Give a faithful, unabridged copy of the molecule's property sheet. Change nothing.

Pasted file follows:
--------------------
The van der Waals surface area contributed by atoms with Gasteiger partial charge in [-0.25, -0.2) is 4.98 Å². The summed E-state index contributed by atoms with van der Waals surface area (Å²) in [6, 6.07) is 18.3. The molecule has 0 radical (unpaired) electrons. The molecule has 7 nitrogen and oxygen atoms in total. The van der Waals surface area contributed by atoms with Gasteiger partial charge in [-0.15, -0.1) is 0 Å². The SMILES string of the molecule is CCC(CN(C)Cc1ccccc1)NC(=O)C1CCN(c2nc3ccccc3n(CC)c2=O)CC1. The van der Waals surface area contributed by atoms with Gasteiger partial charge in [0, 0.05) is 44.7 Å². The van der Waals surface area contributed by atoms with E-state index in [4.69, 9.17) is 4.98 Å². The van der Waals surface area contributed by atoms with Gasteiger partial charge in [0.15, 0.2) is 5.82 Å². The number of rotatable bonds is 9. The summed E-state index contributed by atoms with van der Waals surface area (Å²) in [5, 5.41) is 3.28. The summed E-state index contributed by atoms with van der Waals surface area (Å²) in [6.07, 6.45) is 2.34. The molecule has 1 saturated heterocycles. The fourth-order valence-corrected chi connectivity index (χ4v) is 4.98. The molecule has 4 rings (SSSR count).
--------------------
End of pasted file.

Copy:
The van der Waals surface area contributed by atoms with Gasteiger partial charge in [-0.25, -0.2) is 4.98 Å². The summed E-state index contributed by atoms with van der Waals surface area (Å²) in [6, 6.07) is 18.3. The molecule has 0 radical (unpaired) electrons. The molecule has 7 nitrogen and oxygen atoms in total. The van der Waals surface area contributed by atoms with Gasteiger partial charge in [-0.15, -0.1) is 0 Å². The SMILES string of the molecule is CCC(CN(C)Cc1ccccc1)NC(=O)C1CCN(c2nc3ccccc3n(CC)c2=O)CC1. The van der Waals surface area contributed by atoms with Gasteiger partial charge in [0, 0.05) is 44.7 Å². The van der Waals surface area contributed by atoms with E-state index in [4.69, 9.17) is 4.98 Å². The van der Waals surface area contributed by atoms with Gasteiger partial charge in [0.15, 0.2) is 5.82 Å². The number of rotatable bonds is 9. The summed E-state index contributed by atoms with van der Waals surface area (Å²) in [5, 5.41) is 3.28. The summed E-state index contributed by atoms with van der Waals surface area (Å²) in [6.07, 6.45) is 2.34. The molecule has 1 saturated heterocycles. The fourth-order valence-corrected chi connectivity index (χ4v) is 4.98. The molecule has 4 rings (SSSR count).